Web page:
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Canadian securities regulators seek input on proposed business conduct rules for derivatives dealers and advisers – Ontario Securities Commission

Toronto – The Canadian Securities Administrators (CSA) today published for comment the proposed business conduct regime for regulating dealers and advisers in over-the-counter (OTC) derivatives in Canada.

The proposed derivatives business conduct rule was initially published for comment on April 4, 2017 (the first consultation) and again on June 14, 2018 (the second consultation). The rule was developed to help protect derivatives market participants by improving transparency, increasing accountability, and promoting responsible business conduct by dealers and advisers in the OTC derivatives market.

“The proposed rule represents one in a series of important milestones in the regulation of over-the-counter-derivatives that will align Canada with international standards,” said Louis Morisset, CSA Chair and President and CEO of the Autorité des marchés financiers. “Following a careful review of submissions received during our second consultation, we have made revisions and introduced proposed changes that will preserve access to international market liquidity providers and reduce the impact of compliance costs while protecting against market abuse.”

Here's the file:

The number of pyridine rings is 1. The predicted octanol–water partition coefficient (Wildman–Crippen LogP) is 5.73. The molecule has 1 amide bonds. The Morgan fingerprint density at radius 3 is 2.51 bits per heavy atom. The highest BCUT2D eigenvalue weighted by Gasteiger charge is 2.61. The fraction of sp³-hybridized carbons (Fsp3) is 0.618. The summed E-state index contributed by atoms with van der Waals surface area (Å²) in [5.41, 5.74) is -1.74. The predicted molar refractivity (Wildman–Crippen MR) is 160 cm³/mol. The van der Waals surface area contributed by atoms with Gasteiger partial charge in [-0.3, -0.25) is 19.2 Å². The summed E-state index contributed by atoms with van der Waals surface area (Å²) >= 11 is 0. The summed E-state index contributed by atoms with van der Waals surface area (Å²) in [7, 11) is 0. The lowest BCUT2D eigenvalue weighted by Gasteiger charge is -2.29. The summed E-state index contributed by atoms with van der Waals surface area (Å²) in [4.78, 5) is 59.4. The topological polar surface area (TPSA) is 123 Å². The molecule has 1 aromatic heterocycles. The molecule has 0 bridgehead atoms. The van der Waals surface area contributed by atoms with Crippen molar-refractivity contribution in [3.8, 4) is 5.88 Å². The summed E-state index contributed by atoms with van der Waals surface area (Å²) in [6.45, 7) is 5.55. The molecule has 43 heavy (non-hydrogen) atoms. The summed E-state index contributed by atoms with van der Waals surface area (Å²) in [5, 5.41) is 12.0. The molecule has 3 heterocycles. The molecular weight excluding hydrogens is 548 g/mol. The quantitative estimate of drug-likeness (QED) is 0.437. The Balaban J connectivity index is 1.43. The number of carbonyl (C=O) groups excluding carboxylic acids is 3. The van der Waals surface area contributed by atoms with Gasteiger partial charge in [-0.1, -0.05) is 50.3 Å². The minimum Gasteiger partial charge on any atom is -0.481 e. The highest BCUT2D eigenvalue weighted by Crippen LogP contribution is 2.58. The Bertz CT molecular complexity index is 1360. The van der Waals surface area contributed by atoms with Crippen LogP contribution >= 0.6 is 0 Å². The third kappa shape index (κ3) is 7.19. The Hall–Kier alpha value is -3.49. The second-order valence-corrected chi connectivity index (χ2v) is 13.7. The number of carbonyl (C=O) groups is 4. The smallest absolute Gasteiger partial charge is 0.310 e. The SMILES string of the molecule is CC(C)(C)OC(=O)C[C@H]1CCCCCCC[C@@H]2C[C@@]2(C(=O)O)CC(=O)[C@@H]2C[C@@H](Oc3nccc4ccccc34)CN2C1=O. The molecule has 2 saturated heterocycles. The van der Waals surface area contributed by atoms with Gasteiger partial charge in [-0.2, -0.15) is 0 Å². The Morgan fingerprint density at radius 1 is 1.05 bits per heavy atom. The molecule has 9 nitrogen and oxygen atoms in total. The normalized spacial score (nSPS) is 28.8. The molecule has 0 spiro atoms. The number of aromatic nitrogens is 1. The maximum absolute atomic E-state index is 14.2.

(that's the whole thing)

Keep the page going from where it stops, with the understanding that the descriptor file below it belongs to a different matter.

In response to comments received, the CSA is publishing revisions to the proposed rule. The revisions address potential negative impacts on derivatives market liquidity and facilitate continued access, while allowing firms to implement the requirements within their existing compliance systems more efficiently. A complete summary of the comments received, together with the CSA’s responses, can be found in Annex B of the Notice.

The revisions include, among other things, new exemptions for foreign liquidity providers and derivatives sub-advisers, as well as changes to streamline existing foreign derivatives dealer and adviser exemptions.

The proposed rule also includes numerous changes to the definition of “eligible derivatives party” (EDP). These include the elimination of certain restrictions to allow more firms to qualify as eligible commercial hedgers and the introduction of a transition period that permits derivatives firms to treat existing permitted clients, qualified parties, accredited counterparties and eligible contract participants as EDPs for a limited time period.

Proposed National Instrument 93-101 Derivatives: Business Conduct and related changes to its companion policy can be found on CSA members’ websites. Comments should be submitted in writing by March 21, 2022.

The CSA, the council of the securities regulators of Canada’s provinces and territories, co-ordinates and harmonizes regulation for the Canadian capital markets.

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